"A Village Cricket Match" is actually a chapter from England, Their England though it is sometimes read by itself as a stand-alone story. The main theme of the story begins in the preceding chapter at a weekend party in the country where English public schools enter the conversation. In England, public schools are the elite schools like Eaton, which Princes William and Henry attended. The conversational assertion is that public schools form England's great gentlemen.
"The public school," agreed Sir Ethelred, "is the breeding-ground of great men."
Grasping the theme is helped by understanding the focalization of the story: who focuses the reader's attention on who through whom. The narrator tells the story from an involved third-person point of view. He is objective though not without involved ironic comment. The narrator's story is about Donald, who is introduced in the early part of England, Their England as a Scotsman sent out by terms of his father's will to explore the world.
Donald is trying to understand the English, who are to be distinguished from the Scots. This quest of Donald's is relevant to the theme because it ties into his accumulating idea of the English gentleman, trained and nurtured at public school.
The central theme is brought out during the cricket match the weekend following the weekend party in the country. At the match Donald observes and the narrator comments upon the strengths, weakness, oddities and nobilities of the collection of gentlemen assembled to defend their wickets and make runs. Some of these illustrative theme revealing instances stand out most interestingly.
Strength: The English gentleman's grasp of his rights seen in the insistence of the man in flannel on his right to play since duly invited.
a third gentleman in flannels as well, who swore stoutly that he had been invited by Mr. Hodge to play and affirmed that he was jolly well going to play.
Strength: The small, quiet, mild mannered man turning out to be the best player!
he was the famous novelist, Robert Southcott himself ... [he] hit the rate-collector's first ball over the Three Horseshoes into a hay-field.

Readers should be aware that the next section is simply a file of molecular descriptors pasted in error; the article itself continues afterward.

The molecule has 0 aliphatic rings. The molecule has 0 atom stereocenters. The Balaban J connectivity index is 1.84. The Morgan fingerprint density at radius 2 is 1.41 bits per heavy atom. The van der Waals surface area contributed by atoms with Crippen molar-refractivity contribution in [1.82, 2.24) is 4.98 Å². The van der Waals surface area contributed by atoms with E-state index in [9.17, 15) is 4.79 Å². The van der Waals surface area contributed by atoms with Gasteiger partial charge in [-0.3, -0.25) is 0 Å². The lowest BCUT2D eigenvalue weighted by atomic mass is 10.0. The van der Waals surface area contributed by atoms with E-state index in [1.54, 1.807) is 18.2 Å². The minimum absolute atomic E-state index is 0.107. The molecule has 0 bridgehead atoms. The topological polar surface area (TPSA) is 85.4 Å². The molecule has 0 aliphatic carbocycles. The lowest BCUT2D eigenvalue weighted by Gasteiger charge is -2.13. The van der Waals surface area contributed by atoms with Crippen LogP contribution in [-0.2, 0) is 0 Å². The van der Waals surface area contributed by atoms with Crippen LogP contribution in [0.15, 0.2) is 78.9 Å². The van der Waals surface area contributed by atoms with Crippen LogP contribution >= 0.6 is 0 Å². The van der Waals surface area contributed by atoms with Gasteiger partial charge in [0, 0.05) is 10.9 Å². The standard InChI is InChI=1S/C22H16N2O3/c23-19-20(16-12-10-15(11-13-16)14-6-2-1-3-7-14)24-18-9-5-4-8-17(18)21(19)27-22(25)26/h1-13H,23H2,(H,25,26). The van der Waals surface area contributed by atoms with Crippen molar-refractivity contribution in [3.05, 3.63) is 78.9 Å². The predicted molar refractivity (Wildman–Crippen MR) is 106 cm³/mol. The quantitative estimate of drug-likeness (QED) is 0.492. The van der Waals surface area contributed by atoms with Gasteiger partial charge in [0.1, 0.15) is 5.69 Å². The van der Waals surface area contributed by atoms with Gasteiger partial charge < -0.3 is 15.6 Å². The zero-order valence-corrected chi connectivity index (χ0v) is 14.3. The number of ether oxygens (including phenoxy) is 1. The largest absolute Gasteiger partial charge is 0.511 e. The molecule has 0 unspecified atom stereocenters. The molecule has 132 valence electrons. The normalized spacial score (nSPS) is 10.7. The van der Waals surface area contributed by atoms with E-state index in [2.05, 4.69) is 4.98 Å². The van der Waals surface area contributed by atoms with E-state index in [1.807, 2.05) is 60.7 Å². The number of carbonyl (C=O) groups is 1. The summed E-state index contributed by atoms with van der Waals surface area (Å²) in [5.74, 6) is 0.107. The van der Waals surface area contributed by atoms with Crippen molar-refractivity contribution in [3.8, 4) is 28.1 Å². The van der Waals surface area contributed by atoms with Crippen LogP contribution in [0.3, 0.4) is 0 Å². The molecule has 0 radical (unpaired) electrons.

Oddity: The sexton and postman both representing English caution.
Oddity: The ready enthusiasm for adjourning to the inn pub for stout or ale at any opportunity.
Nobility: The ironically exact results of the mathematics professor's calculations of speed and trajectory relative to the exact location of the descending cricket ball (the professor forgot to step aside once he pinpointed the spot ...).
it was a striking testimony to the mathematical and ballistical skill of the professor that the ball landed with a sharp report upon the top of his head.
Nobility: The admirable commitment to team spirit despite individual preference or painful injuries.
It was the Team Spirit at work--the captain instructing his man to play a type of game that was demanded by the state of the team's fortunes, and the individual loyally suppressing his instincts to play a different type of game.
Oddity: The commitment to performance despite the presence of a stand-in runner in respect of the injuries (odd when both the runner and the stand-in runner run ...).
Weakness: The equally admirable commitment to performing well despite head-on crashes in to each other.
Village cricket is a term, sometimes pejorative, given to the playing of cricket in rural villages in England and Wales. Many villages have their own teams that play at varying levels in local or regional club cricket leagues.
When organised cricket first began in the 17th century, matches were played between rival parishes or villages and this level of competition has endured. It contrasts with what may be termed representative cricket whereby a team includes players from more than one parish (e.g., a team that represents a county or a country).
Village cricket teams are often made up of local residents only, although some teams' first XI can include players with connections to minor counties cricket clubs and members of the academies of the county cricket club of the county in which the team lies.
In many non-professional cricket leagues, the adjective "village" is a descriptor used humorously, self-deprecatingly, or, sometimes, pejoratively to convey a sense of amateurishness of some aspect of the team's (or an individual's) preparation, dress, conduct or play.
The annual National Village Cup competition began in 1972 and each year's competition is covered in detail (particularly the final) in the following Wisden Cricketers' Almanack. The Cricketer magazine is responsible for organising the competition.
It is open to qualifying teams (ie those from villages (not towns) up to a set maximum population - originally 2,500 but more recently 5,000 - and surrounded by open countryside) from across England, Wales and Scotland. The final is played at Lord's Cricket Ground in London. The competition's headline sponsor has changed often in recent years; the 2017 competition was chiefly sponsored by British milk producers, Watsons.